4 Painful Political Lessons from the Fiscal Cliff Debates
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Well, I’m glad that’s over.
Now that the House has passed the Senate compromise bill, the full spate of tax increases and spending cuts that went into effect yesterday will be shut off (though the sequester was just suspended for a couple of months). Still, I don’t mean to be a downer, but any relief you feel should be analogized to how much better you feel when you stop banging a hammer on your head. We’ve avoided, for the moment, a self-made trap. Now, of course, we’re on to the next one—the debt ceiling, which really is a cliff in that to go over it (can you “go over” a ceiling?) is to default.
The resolution of the fiscal cliff was much as I and others predicted—a very short trip over the cliff—more of a bungee jump, really. As we said, once House R’s could label a vote for the compromise a net tax cut, enough of them could vote for it. In fact, one of their leaders, Dave Camp (R-MI) sold the measure to his caucus as the “largest tax cut in American history.”
So, did we learn anything from the episode in reckless governing? Here’s my list, but these are more things we already knew than things we learned:
1) It’s become a cliché to observe the dysfunctionality of our political system. The problem—which has existential implications—is that the system cannot diagnose, prescribe, and thus it cannot self-correct. To the contrary, it is becoming increasingly efficient at inflicting wounds. The most important question in politics right now is: how did Congress become the biggest threat to the economy and what can be done about it? I actually have a pragmatic, actionable answer to that….read on.
2) Republicans don’t care about deficit reduction. They care about protecting the wealthy (I told you this is stuff we knew) which worsens the deficit. Their talking points suggest they want to cut spending, reduce entitlement s and shrink government, but for the most part—there are notable exceptions*—they don’t have actual proposals to do so.
They worked hard in this debate, and with some success, to shield the wealthy from higher tax liabilities, while never uttering a peep about the expiration of the payroll tax cut, which only bumped up paychecks below $110,000, and thus meant nothing to their funders. But they managed to raise the threshold on the income tax rate increase to $450,000 (from $250,000) and to ensure that the estate tax would only hit the top 0.2% of estates, instead of the top 0.3% (!) that the D’s were seeking.
This is a predictable outcome of a political system with no effective firewalls between big money and politics. And while I and others have understandably raised eyebrows about the relatively light revenue number in the bill ($600 billion in new tax revenue over 10 years), when you think about it that light, you’ve got to the give the President (and VP!) a lot of credit for pushing as hard as they did. It’s true the public was very much with them, but the sad truth is that all American politicians must pay attention to big money.
*One exception is the desire by some to move to Ryan-style premium support for Medicare, which may be specific but is a) politically implausible and b) a cost-shifter, not saver.
3) The fiscal debate has killed the economic debate. Economists traditionally worry about “crowding-out”—when government borrowing sucks up too much private capital, leads to higher interest rates, and crowds out more productive private borrowing. That hasn’t happened. Instead, there’s been a different type of crowding out that has been far more damaging to the economy.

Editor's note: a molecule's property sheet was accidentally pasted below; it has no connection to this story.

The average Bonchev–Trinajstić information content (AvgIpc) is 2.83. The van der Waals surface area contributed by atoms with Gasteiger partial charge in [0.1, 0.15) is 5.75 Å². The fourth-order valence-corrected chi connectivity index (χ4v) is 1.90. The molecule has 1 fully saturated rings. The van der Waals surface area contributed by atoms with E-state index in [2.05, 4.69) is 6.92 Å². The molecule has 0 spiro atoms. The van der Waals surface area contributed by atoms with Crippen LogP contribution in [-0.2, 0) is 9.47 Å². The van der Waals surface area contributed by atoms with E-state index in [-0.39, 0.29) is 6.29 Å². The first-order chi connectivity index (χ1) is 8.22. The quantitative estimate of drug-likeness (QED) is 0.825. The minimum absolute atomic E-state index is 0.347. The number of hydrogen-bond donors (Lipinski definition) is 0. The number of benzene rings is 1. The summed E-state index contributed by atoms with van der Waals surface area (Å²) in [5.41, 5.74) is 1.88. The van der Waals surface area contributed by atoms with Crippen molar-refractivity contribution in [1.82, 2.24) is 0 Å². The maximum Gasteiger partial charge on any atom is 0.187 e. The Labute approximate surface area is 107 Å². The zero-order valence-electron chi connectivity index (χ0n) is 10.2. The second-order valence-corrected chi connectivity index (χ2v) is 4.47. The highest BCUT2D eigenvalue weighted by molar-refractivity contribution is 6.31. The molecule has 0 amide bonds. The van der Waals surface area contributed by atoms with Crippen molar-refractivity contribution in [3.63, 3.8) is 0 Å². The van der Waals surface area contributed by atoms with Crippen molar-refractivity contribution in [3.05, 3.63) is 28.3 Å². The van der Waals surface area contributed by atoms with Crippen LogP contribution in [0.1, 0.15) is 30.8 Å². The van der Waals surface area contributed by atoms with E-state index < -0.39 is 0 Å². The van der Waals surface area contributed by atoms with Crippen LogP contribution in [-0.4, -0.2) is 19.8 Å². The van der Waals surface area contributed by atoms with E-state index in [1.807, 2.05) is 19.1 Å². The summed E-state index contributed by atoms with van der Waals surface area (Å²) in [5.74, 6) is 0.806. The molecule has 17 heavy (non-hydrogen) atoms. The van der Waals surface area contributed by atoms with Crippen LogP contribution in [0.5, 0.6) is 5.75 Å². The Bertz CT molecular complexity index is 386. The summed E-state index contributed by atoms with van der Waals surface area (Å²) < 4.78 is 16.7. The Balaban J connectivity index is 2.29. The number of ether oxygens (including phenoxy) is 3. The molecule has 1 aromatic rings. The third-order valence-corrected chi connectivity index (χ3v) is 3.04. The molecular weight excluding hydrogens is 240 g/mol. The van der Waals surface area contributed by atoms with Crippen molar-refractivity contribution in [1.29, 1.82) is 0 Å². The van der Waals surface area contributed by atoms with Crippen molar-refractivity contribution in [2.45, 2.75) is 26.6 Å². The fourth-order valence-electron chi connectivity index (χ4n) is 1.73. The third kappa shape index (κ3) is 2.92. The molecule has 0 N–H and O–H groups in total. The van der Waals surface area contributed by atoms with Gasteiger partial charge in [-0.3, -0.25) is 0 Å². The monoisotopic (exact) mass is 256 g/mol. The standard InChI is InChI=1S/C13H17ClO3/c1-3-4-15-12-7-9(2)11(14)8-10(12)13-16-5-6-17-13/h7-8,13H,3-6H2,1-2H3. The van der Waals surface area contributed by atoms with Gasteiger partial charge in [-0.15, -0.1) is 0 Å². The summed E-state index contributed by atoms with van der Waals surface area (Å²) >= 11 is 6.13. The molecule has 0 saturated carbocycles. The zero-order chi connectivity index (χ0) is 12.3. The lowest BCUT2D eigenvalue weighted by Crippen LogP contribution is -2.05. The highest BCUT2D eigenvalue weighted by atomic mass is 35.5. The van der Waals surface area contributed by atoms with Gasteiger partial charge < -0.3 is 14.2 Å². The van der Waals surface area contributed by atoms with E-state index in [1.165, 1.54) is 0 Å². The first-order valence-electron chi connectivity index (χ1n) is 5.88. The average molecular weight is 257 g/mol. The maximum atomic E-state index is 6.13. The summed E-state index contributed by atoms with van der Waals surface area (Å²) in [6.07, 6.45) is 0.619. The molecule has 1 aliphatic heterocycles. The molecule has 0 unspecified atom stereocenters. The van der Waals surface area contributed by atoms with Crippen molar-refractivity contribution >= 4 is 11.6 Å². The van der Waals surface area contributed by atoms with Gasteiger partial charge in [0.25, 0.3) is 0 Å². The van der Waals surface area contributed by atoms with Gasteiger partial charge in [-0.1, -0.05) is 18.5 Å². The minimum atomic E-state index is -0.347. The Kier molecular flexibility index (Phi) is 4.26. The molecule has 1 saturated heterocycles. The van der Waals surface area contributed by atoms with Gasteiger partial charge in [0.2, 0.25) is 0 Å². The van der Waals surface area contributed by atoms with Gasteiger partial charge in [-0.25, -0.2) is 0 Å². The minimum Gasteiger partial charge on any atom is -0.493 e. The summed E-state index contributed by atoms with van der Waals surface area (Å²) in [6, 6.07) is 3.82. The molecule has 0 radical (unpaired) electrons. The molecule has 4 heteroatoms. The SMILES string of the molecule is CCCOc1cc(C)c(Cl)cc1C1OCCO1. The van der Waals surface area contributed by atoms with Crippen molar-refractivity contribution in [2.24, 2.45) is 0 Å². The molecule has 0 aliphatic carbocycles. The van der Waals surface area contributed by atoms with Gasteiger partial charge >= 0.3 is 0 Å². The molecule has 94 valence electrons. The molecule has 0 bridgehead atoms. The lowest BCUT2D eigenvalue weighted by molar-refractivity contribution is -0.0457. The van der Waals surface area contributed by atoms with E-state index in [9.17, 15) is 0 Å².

Mindless debt and deficit hysteria—driven neither by the numbers nor the real fiscal pressures but by ideology to shrink government by reducing its safety net and social insurance functions—has crowded out Keynesian policies to offset the near term demand shortfall and investment policies to offset the failure of the market to make adequate investments in public goods, R&D, education, and the economic mobility of the least advantaged.
This may be a slightly pessimistic way of putting it, but not by much. The President and his team understand the need to offset the current output gap (as does the Federal Reserve), invest in public goods, and plot a course toward debt stabilization when a bona fide recovery kicks in. But, to put it mildly, they have had trouble breaking through. And one can certainly and fairly question whether they try hard enough.
4) Interestingly, the administration has a chance to make a real difference in this area while at the same time dealing with the Congressional threat noted above: do not negotiate with the Republicans on the debt ceiling.
It is unthinkable that the nation should, in weeks, be put through another crazy fiscal debate, this one with even higher stakes. It is even more unthinkable to allow a group of renegades to force national default in order to get a dollar of spending cuts for each dollar increase in the ceiling (and again, beyond sweeping calls for reducing caps of non-defense spending, something we’ve already pushed too far, they don’t have a plan here either).
The debt ceiling seems like an insurmountable problem, but I’m reminded of what the noted philosopher Donny Rumsfeld used to say in such cases: “if you can’t solve a problem, make it bigger.” This isn’t just a debt ceiling debate. It’s a chance to shut down a dynamic wherein Congress (i.e., Congressional Republicans) doesn’t solve economic problems, it creates them.
By over-riding them, blowing past them, ignoring them as irrelevant, and refusing to negotiate on the basis of the chief executive’s Constitutional responsibility to maintain the nation’s creditworthiness, the President can deal a fatal blow to these dangerous obstructionists. To do so would not only make a big positive difference to today’s politics and economy. It would be a precious gift to posterity.